“Most people don’t see a dead body until grandma or grandpa die, but we see them all the time,” said Sgt. Clarke Paris of the Las Vegas, NV Metropolitan Police Department. Sgt Clarke spoke at a conference held at Central Connecticut State University in March of 2009 sponsored by CABLE and CCSU’s Institute for the Study of Crime and Justice. Lisa Backus of the New Britain Herald reported on the story. “This has nothing to do with how strong you are. If you need help, you can’t do it yourself.” Sgt. Paris has served as a police officer for over 25 years and produced the documentary The Pain Behind the Badge, a film detailing the accounts of three officers pushed to the brink of suicide due to job-related stress, unraveling personal lives, and PTSD. In 2011, Sgt. Paris, who continues to work in the LVMPD, published My Life for Your Life, the first book focusing exclusively on police suicides.

Peer support training among Connecticut law enforcement has been very well received, with 92 state troopers qualifying to offer peer support. The number grows each year. Utilizing organizations such as State Troopers Offering Peer Support [STOPS], a program headed by Sgt Troy Anderson, significant improvements have been made in giving police officers a better outlet to voice their frustrations and discontent.

Suicide among Connecticut law enforcement came to the forefront in 2011 when four police officers committed suicide between the months of April and June: Southbury officer Anton Tchorzyk Jr, Groton’s Lieutenant Thomas Forbes, New Britain’s Captain Matthew Tuttle, and Rocky Hill’s Sergeant Leonard Kulas. Pointing to the fact that Tchorzky, Forbes, and Tuttle were nearing retirement before they took their lives, Pyers said, “We do know that police officers nearing retirement are at higher risk. Some officers put all their identity into being a police officer, and then when it comes time to retire they don’t feel they have a purpose.’’ Careers are, at times, integral parts of a person’s identity; however, veterans of law enforcement and the military are more apt to experience difficulty adjusting to life after the force or service than retirees from other professions. CABLE and CCSU organized another conference in August of 2011 in response to this rash of suicides, drawing over 300 officers from across the state.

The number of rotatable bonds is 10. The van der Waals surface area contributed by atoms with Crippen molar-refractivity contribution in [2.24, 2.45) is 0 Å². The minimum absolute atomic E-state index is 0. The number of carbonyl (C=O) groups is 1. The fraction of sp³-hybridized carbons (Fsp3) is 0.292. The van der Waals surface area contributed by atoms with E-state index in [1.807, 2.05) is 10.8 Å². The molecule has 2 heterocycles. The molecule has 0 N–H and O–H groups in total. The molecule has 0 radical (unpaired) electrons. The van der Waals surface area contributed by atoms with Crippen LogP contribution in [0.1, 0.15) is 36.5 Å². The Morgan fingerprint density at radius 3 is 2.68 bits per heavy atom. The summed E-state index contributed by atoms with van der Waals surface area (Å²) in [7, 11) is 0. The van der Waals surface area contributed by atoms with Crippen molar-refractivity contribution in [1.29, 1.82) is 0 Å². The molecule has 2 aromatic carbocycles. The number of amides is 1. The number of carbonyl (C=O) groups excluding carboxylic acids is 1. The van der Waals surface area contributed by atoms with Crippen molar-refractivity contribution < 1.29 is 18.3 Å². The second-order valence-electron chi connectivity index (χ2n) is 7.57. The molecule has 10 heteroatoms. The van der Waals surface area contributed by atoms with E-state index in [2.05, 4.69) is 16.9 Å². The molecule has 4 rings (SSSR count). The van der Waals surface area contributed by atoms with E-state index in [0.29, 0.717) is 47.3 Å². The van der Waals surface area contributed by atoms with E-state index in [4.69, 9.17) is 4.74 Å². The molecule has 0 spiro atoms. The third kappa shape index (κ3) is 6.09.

There is no concrete explanation for why these four police officers killed themselves. Law enforcement is a complex profession, exposing officers to numerous traumatic events. However, advancing the quality of mental health care for all those involved in criminal justice, both inside the system and out, remains a vital objective. Pyers feels that the STOPS program and peer support are essential to making positive strides. “It’s [police work] one of the toughest jobs that people have to deal with, in terms of exposure to stress and trauma. They’re expected to be robots and we’re trying to humanize them. The better they take care of themselves, the better they’ll be able to cope over time.”